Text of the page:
3. Dan Linsz says:

    Robyn, I love the idea of adding your GreenSmoothieGirl Protein powders to our Blendtec green smoothies. Would you suggest one protein powder over the other? We have 4 boys 10 years old and younger and we all drink green smoothies. Is the $33.95 protein powder more desirable for us to use as a family or is the $23.95 powder okay?

  4. Sheldon says:

    Awesome! Great info, and spot on.

  5. Amanda says:

    What about the claims that grains and legumes cause inflammation? I haven’t experienced this but I have a bunch of friends who swear by the Paleo diet. I’d love to hear your thoughts on that.

    1. Robyn says:

      Amanda, hybridized gluten grains DO cause inflammation. Most people need to heal their gut and would be best off if they go gluten free, at least for a time. If they do go back to gluten grains, they should eat ONLY organics, preferably sprouted, grains. Many grains (or foods CALLED “grains” for lack of a better category name, such as quinoa, amaranth, millett, etc.) don’t have gluten and don’t cause inflammation.

      As for legumes, they should be eaten without salt and organic wherever possible, and unless a person has a gut issue (many do in the modern age! they can be tested for this and interventions can turn this around), they should not be inflammation-causing.

  6. Kari McEvoy says:

    I love bodybuilding! It’s my hobby. I have tried your diet a few times but each time I replaced beans, and whole grains with animal protein I started having gas issues felt very bloated. I was on the vegan diet for about 2 weeks both times. I really want to get back on your diet but do not want to have that bloated feeling and gas all day long. Any thoughts? Also, how do you feel about vegan bodybuilders? Do you think that it is a healthy lifestyle?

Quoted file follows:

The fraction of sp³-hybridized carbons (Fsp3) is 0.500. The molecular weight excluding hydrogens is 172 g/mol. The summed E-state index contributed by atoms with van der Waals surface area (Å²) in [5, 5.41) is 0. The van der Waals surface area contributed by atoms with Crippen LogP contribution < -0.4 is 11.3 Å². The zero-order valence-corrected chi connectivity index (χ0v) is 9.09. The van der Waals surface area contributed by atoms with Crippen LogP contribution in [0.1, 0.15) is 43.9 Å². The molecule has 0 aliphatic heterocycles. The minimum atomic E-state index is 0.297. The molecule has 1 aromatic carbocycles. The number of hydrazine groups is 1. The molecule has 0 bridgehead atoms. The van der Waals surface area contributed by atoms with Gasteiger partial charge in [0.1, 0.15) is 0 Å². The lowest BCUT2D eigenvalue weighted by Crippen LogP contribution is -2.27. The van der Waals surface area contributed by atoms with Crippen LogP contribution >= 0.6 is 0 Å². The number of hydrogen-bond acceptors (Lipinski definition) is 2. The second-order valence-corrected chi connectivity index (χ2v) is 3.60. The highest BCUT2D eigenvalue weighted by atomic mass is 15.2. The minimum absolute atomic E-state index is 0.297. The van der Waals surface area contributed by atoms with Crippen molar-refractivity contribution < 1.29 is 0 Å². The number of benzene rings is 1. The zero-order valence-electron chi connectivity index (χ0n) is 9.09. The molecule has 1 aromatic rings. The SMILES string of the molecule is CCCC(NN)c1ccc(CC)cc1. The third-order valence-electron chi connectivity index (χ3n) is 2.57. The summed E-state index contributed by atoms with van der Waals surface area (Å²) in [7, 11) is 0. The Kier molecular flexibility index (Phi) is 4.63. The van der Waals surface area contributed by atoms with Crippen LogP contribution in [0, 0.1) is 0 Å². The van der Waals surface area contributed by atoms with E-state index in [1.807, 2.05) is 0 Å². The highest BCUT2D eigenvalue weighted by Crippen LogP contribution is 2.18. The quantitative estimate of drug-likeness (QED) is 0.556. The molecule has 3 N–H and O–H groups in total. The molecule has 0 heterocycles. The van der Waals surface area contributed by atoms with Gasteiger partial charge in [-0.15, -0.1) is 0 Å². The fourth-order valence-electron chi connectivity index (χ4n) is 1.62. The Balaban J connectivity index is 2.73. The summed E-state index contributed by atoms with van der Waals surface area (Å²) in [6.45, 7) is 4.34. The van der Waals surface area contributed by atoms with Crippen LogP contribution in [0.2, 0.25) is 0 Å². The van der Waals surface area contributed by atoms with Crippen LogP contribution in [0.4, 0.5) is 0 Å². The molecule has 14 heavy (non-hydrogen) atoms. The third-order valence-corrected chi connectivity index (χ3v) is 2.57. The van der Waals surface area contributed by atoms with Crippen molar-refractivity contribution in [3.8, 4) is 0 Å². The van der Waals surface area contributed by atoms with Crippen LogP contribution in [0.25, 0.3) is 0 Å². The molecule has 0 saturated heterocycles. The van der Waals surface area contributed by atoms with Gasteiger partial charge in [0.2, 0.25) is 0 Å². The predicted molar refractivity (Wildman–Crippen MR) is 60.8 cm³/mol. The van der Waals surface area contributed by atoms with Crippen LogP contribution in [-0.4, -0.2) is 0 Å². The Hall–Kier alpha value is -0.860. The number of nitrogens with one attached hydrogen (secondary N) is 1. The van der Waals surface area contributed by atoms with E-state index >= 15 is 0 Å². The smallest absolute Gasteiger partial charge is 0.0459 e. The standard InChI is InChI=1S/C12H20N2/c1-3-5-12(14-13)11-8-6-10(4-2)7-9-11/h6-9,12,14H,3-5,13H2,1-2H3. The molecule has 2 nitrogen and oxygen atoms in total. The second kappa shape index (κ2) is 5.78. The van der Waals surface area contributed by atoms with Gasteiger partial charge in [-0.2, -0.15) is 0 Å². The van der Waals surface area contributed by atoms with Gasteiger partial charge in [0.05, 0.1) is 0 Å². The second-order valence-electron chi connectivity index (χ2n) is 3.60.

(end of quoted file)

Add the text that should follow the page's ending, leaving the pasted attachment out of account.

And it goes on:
7. DeeDee says:

    Does the same discount apply to the “Variety Pack” of Protein? Buy 2 get one Free?

    1. Robyn says:

      DeeDee, yes.

      1. Christy says:

        How many servings per bag of protein that you sell? Thanks

  8. Teresa says:

    Hi Robyn, I just want to tell you that I truly enjoy reading all your blogs. You are such an inspiration. I am 65 and my hisband is 73. We have been eating a whole food plant based diet for over 3 years now. We were vegetarians before that, but would occationally eat the very bad for you sweets, and breads.

    We now, never eat sweets and only eat sprouted bread. My family all think us sort of fanatic about what we eat. I really don’t care what they think. I know we are doing the right thing for our bodies, but wish we had gone this root MANY years ago. We have our green smoothies every day plus eat lots of other raw food throughout the day.

    My question! I have been layed up with a cervical herniated disc In C5 and C6, for 6 weeks. Going Crazy Here! We are very active generally. Do you have an opinion on eating a very high raw food diet to help heal this problem, in lue of a steroid shot? Maybe diet can’t heal this. My past very agressive life in sports, with lots of skiing falls, bike falls, hiking falls, are all catching up with me in the form of arthritis.

  9. Nancy Merritt says:

    I ordered — and have received — the Green Smoothie Girl Protein – Variety Pack. According to my packing list I should also received a free copy of the eBook – Protein Shake Recipes. Where is it? How do I access it?

  10. SheriPorter says:

    So, do I even need to buy GSG Protein Powder? Would I, 37 yrs benefit, or my children, 11 and younger?

  11. Sheri Porter says:

    How do I know if I’m getting enough protein, or if I would benefit from the Protein Powder? I am 37 yrs old and don’t exercise much (does raising 6 kids count? haha) My children are 11 yrs and younger – would they benifit from the protein powder? Thanks!

  12. Brooke F. says: